Tag Archive: Government Snooping


 Fool Me Once Shame On You, Fool Twice Shame On Me

Here’s Why the Obama Administration Wanted the NSA Data-Mining Program Kept Secret

 

 

 

” I was reading up on the National Security Agency’s data-mining program when I came across this tweet by Matt Apuzzo of the Associated Press:

If the programs needed secrecy to succeed, will NSA shut them down now? If not, did they ever need be secret? Or did I just blow your mind?

— Matt Apuzzo (@mattapuzzo) June 7, 2013

Why does this program have to be kept secret? It’s not like American consumers will just stop using cell phones, or wireless networks, or social networks. (A person could do that, but who’s actually willing to? Much as I loathe government surveillance, I’m not giving up Facebook or Gmail or my account with Verizon. I doubt many people are.) It’s also not like Americans didn’t know something like this was going on. So why keep it secret that the government is mining data when Americans will continue to provide data regardless?”

 

 

 

 

 

 

 

Senate Bill Rewrite Lets Feds Read Your E-mail Without Warrants

Proposed law scheduled for a vote next week originally increased Americans’ e-mail privacy. Then law enforcement complained. Now it increases government access to e-mail and other digital files.

 

 

 

 

 ” A Senate proposal touted as protecting Americans’ e-mail privacy has been quietly rewritten, giving government agencies more surveillance power than they possess under current law, CNET has learned.

Patrick Leahy, the influential Democratic chairman of the Senate Judiciary Committee, has dramatically reshaped his legislation in response to law enforcement concerns, according to three individuals who have been negotiating with Leahy’s staff over the changes. A vote on his bill, which now authorizes warrantless access to Americans’ e-mail, is scheduled for next week.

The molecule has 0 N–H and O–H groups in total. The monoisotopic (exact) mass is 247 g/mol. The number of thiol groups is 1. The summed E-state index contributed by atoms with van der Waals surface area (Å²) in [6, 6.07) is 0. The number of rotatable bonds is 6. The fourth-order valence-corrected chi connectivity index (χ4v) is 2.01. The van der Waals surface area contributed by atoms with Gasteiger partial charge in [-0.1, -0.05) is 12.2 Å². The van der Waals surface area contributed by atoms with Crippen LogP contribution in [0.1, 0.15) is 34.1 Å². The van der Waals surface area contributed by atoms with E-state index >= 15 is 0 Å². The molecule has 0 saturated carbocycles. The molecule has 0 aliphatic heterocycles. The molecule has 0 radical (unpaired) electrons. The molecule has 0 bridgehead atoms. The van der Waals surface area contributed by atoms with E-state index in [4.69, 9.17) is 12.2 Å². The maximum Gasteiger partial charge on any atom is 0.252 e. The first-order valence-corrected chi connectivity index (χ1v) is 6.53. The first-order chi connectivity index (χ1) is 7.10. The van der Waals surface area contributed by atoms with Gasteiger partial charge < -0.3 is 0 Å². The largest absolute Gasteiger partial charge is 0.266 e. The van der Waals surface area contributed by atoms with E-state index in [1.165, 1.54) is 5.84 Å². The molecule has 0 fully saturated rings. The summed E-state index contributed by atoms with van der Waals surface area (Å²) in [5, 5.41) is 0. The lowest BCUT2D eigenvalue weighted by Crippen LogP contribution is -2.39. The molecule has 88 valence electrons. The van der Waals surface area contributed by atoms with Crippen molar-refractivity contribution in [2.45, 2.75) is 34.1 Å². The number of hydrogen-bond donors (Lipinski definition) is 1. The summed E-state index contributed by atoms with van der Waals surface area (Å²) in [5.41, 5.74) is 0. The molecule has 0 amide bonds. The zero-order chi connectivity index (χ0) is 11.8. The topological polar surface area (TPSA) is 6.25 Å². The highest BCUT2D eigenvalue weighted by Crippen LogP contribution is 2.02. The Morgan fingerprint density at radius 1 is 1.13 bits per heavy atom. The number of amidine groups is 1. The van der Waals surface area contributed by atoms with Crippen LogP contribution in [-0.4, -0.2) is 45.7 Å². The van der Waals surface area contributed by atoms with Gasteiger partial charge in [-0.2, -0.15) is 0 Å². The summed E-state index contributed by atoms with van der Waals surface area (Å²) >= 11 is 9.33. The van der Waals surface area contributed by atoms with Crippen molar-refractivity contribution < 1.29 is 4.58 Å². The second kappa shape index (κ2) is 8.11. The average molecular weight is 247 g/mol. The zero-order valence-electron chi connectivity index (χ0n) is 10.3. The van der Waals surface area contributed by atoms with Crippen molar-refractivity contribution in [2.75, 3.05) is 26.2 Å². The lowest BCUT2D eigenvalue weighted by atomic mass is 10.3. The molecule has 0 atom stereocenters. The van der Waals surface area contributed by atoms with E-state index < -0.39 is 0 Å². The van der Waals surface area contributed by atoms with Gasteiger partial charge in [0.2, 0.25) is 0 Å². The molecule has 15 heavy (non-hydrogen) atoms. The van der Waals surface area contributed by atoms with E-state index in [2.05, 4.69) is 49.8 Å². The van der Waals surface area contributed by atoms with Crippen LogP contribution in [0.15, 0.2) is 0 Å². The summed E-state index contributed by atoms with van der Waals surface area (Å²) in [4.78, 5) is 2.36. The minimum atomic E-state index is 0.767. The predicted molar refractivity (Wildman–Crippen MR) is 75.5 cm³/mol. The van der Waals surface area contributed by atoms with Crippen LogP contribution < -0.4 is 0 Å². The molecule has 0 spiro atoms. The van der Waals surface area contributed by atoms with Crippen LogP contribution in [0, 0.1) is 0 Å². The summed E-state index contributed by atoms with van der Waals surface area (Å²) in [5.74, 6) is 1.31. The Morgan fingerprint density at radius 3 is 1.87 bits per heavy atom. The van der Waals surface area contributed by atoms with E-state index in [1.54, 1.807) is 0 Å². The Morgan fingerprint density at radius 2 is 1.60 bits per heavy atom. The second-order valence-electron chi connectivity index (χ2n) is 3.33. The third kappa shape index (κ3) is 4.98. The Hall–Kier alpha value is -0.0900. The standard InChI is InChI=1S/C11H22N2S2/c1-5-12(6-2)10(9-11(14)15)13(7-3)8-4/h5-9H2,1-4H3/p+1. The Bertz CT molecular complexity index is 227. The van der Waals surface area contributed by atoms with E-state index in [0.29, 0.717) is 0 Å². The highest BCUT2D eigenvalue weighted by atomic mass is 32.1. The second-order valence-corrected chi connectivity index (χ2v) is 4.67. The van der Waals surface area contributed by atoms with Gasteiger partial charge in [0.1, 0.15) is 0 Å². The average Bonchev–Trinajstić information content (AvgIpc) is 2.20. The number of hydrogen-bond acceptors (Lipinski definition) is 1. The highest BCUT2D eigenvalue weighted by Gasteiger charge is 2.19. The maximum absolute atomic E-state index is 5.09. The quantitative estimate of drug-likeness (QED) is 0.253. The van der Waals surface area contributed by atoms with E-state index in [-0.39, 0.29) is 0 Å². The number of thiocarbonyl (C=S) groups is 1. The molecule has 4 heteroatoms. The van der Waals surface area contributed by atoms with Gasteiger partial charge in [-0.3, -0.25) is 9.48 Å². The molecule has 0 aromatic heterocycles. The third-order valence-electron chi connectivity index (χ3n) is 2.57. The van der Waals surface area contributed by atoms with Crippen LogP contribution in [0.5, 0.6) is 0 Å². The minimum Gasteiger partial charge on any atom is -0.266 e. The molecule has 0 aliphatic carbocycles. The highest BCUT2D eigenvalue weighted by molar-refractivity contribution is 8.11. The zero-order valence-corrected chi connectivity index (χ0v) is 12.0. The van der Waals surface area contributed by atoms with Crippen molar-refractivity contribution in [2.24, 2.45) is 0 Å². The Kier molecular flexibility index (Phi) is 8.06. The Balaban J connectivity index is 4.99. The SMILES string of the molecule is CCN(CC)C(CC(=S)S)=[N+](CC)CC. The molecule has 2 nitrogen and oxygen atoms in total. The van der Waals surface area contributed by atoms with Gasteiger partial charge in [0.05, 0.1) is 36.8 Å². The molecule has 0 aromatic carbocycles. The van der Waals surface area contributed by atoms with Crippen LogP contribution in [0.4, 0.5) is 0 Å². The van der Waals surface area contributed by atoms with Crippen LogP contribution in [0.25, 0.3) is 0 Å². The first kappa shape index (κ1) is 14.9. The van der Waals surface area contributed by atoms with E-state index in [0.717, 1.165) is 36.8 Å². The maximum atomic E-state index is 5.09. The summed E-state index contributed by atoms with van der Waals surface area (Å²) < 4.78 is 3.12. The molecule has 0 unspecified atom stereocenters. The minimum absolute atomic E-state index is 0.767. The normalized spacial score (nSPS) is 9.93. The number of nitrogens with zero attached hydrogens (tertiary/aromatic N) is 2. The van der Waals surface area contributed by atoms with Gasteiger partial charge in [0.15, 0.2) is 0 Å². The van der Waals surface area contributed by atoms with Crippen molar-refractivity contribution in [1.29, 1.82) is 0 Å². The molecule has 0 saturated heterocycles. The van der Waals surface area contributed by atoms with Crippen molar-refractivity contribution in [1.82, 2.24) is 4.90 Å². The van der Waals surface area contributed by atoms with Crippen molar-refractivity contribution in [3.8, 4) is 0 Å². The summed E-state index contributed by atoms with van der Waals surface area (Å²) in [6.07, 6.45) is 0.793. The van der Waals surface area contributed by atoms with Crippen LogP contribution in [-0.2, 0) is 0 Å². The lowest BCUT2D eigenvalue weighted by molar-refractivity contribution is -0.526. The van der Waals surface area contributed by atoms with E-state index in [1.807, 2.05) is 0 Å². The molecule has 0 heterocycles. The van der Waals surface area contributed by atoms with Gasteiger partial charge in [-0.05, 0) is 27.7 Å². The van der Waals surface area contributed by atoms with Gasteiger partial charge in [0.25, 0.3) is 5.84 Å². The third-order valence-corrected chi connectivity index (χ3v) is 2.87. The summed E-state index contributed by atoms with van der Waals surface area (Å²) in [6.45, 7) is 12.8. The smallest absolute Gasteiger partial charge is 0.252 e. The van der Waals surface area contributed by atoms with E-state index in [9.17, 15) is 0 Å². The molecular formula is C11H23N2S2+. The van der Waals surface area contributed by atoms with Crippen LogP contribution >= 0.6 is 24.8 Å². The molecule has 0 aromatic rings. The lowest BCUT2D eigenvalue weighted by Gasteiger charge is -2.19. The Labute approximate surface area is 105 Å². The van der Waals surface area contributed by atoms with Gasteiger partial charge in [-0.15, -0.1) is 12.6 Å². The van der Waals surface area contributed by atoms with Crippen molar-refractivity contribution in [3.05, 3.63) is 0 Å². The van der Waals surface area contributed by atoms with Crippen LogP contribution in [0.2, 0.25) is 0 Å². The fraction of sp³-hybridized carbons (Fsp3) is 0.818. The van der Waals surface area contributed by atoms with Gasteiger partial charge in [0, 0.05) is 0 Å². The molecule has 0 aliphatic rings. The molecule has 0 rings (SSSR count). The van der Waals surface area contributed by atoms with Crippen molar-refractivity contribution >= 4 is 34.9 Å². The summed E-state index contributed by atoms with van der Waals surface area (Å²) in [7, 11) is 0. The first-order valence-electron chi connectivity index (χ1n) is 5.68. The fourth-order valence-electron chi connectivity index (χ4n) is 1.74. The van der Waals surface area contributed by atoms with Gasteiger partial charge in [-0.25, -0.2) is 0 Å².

Revised bill highlights

 

 

✭ Grants warrantless access to Americans’ electronic correspondence to over 22 federal agencies. Only a subpoena is required, not a search warrant signed by a judge based on probable cause.

✭ Permits state and local law enforcement to warrantlessly access Americans’ correspondence stored on systems not offered “to the public,” including university networks.

✭ Authorizes any law enforcement agency to access accounts without a warrant — or subsequent court review — if they claim “emergency” situations exist.

✭ Says providers “shall notify” law enforcement in advance of any plans to tell their customers that they’ve been the target of a warrant, order, or subpoena.

✭ Delays notification of customers whose accounts have been accessed from 3 days to “10 business days.” This notification can be postponed by up to 360 days.

 

Leahy’s rewritten bill would allow more than 22 agencies — including the Securities and Exchange Commission and the Federal Communications Commission — to access Americans’ e-mail, Google Docs files, Facebook wall posts, and Twitter direct messages without a search warrant. It also would give the FBI and Homeland Security more authority, in some circumstances, to gain full access to Internet accounts without notifying either the owner or a judge.

CNET obtained a draft of the proposed amendments from one of the people involved in the negotiations with Leahy; it’s embedded at the end of this post. The document describes the changes as “Amendments intended to be proposed by Mr. Leahy.” “

 

Exclusive: Extension of surveillance powers ‘a destruction of human rights’

 

George Orwell , Where are you ?